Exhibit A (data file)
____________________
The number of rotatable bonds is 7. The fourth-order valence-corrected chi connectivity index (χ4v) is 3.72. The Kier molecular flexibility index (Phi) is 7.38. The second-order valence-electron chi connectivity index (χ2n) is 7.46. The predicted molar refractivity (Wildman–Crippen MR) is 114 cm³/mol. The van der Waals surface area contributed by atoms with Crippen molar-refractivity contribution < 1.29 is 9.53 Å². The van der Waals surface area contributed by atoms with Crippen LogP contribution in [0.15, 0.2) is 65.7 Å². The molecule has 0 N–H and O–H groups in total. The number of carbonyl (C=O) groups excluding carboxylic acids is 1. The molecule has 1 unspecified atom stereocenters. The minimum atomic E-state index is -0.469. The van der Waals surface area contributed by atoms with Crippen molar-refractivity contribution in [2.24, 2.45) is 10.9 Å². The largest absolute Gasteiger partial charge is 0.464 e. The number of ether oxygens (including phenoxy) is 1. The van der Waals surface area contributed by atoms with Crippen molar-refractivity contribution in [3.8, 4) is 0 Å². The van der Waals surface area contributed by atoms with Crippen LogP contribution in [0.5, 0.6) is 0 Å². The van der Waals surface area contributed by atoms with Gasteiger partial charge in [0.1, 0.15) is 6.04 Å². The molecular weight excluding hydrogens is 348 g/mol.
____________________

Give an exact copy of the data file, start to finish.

The number of rotatable bonds is 7. The fourth-order valence-corrected chi connectivity index (χ4v) is 3.72. The Kier molecular flexibility index (Phi) is 7.38. The second-order valence-electron chi connectivity index (χ2n) is 7.46. The predicted molar refractivity (Wildman–Crippen MR) is 114 cm³/mol. The van der Waals surface area contributed by atoms with Crippen molar-refractivity contribution < 1.29 is 9.53 Å². The van der Waals surface area contributed by atoms with Crippen LogP contribution in [0.15, 0.2) is 65.7 Å². The molecule has 0 N–H and O–H groups in total. The number of carbonyl (C=O) groups excluding carboxylic acids is 1. The molecule has 1 unspecified atom stereocenters. The minimum atomic E-state index is -0.469. The van der Waals surface area contributed by atoms with Crippen molar-refractivity contribution in [2.24, 2.45) is 10.9 Å². The largest absolute Gasteiger partial charge is 0.464 e. The number of ether oxygens (including phenoxy) is 1. The van der Waals surface area contributed by atoms with Crippen molar-refractivity contribution in [3.8, 4) is 0 Å². The van der Waals surface area contributed by atoms with Crippen LogP contribution in [0.5, 0.6) is 0 Å². The van der Waals surface area contributed by atoms with Gasteiger partial charge in [0.1, 0.15) is 6.04 Å². The molecular weight excluding hydrogens is 348 g/mol.